# Double-checking a simple single-latent-variable SEM

I’m working with some data where I have N observed timeseries of M timepoints each, and I suspect that there’s a common latent variable influencing each observed timeseries to varying degrees. It’s been a while since I last worked with SEM stuff and I want to double-check that I’m going about it properly, especially with respect to ensuring identifiability. I think with this simple model, it’s sufficient to impose the restriction that the latent variable has a mean of zero, sd of 1 and fix the weight on one variable to 1, right? Here’s the code for this:

``````data{
int ncols ;
int nrows ;
matrix[nrows,ncols] Y ; // this should be scaled to have columns with mean=0, sd=1
}
parameters{
vector[ncols-1] weights ;
vector<lower=0>[ncols] noise ;
vector[nrows] latent ;
}
model{
vector[ncols] w = append_row(1,weights) ;
noise ~ std_normal() ;
weights ~ std_normal() ;
latent ~ std_normal() ;
for(i in 1:ncols){
Y[,i] ~ normal( latent*w[i], noise[i]) ;
}
}
``````

I feel like I’m missing something however. Something to do with the noise term? Since the latent variable is modelled as having an sd of 1, and it has a 1 weight on the first column, doesn’t that impose a corollary that the observed SD of that column has to be 1 or greater? I can ensure the data match this expectation by scaling it before sampling, but is this appropriate?

Edit: yeah, the more I think of it, this can’t be right as it implies that the first column is perfectly correlated with the latent variable (if I’m also standardizing all observed variables to have sd==1). Ah, I think I just need to fix the sign of the first weight, but let the magnitude remain free:

``````data{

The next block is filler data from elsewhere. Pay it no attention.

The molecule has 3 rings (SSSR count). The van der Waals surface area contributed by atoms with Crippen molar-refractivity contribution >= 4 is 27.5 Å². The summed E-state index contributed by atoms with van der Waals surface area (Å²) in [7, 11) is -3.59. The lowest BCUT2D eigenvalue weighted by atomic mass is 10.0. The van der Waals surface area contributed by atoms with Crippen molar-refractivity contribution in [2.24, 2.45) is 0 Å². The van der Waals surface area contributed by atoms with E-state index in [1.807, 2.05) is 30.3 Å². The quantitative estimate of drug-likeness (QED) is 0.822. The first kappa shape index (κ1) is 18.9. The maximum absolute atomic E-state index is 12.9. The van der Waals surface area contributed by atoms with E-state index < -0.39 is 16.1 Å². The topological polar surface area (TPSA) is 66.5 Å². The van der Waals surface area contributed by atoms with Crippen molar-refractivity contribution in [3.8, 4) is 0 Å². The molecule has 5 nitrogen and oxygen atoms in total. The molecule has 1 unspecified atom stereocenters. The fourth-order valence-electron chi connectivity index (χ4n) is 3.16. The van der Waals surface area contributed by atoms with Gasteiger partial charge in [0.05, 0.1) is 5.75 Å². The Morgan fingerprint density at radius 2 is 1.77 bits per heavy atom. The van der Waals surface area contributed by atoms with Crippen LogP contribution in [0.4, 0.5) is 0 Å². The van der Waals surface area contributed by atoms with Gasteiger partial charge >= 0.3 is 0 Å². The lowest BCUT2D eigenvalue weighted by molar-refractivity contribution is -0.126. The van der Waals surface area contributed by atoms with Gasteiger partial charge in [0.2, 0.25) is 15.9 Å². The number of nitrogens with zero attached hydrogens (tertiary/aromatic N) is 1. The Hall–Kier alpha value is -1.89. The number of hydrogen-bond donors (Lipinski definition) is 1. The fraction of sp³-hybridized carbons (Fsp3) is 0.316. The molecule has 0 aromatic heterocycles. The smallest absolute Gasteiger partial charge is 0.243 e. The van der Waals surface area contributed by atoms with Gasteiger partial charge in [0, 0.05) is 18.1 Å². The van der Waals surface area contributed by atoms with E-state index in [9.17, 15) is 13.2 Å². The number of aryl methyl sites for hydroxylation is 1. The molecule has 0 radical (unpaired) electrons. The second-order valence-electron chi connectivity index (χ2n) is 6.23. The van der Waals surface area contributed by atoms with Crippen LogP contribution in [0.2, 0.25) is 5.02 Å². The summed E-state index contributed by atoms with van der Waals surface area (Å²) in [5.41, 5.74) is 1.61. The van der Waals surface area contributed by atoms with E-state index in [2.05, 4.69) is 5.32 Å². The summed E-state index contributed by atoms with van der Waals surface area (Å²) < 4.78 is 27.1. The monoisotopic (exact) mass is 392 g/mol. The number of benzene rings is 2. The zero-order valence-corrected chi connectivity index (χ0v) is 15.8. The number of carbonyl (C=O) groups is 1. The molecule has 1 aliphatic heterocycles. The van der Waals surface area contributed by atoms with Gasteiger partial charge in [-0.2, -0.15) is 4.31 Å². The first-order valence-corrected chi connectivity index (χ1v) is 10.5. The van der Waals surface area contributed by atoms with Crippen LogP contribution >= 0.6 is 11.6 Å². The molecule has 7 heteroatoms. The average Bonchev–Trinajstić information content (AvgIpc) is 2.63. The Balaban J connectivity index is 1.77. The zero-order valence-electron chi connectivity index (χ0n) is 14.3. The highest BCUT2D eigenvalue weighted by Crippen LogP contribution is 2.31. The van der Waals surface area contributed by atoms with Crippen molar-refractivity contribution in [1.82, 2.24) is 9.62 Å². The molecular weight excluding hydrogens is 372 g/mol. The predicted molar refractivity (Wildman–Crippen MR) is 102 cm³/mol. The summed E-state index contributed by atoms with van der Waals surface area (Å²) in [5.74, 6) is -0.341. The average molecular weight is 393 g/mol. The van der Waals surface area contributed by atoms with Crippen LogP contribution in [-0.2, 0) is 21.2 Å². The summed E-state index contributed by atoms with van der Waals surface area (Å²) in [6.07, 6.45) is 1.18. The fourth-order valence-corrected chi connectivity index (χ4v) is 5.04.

int ncols ;
int nrows ;
matrix[nrows,ncols] Y ;
}
parameters{
real<lower=0> first_weight ;
vector[ncols-1] other_weights ;
vector<lower=0>[ncols] noise ;
vector[nrows] latent ;
}
model{
vector[ncols] weights = append_row(first_weight,other_weights) ;
noise ~ std_normal() ;
first_weight ~ std_normal() ;
other_weights ~ std_normal() ;
latent ~ std_normal() ;
for(i in 1:ncols){
Y[,i] ~ normal(
latent*weights[i]
, noise[i]
) ;
}
}
``````

Darn, that just yields tons of divergences… Now I’m flummoxed. Anyone have any tips? @Charles_Driver maybe I could impose upon your expertise to show me where I’m going awry here?

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Aside from the lack of intercepts (is Y centered?) it seems roughly sensible… sorry. I remember seeing factor loadings cause some weird sampling behaviour though, if that helps ;)

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Thanks, good to know it’s not obviously doing something wrong. I guess from here I’ll do what I should have done in the first place: use dummy data to ensure there’s no blatant misspecification first. I’ll report back if I learn anything useful.

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Another vote for the degeneracy of SEMs here

Instead of restricting the first weight to be positive, it seems to work better if you leave the weight unrestricted in the parameter block, then “fix” the signs in generated quantities. See here:

Or, if you fixed the first weight to 1, the SD of the latent distribution would then typically be free.

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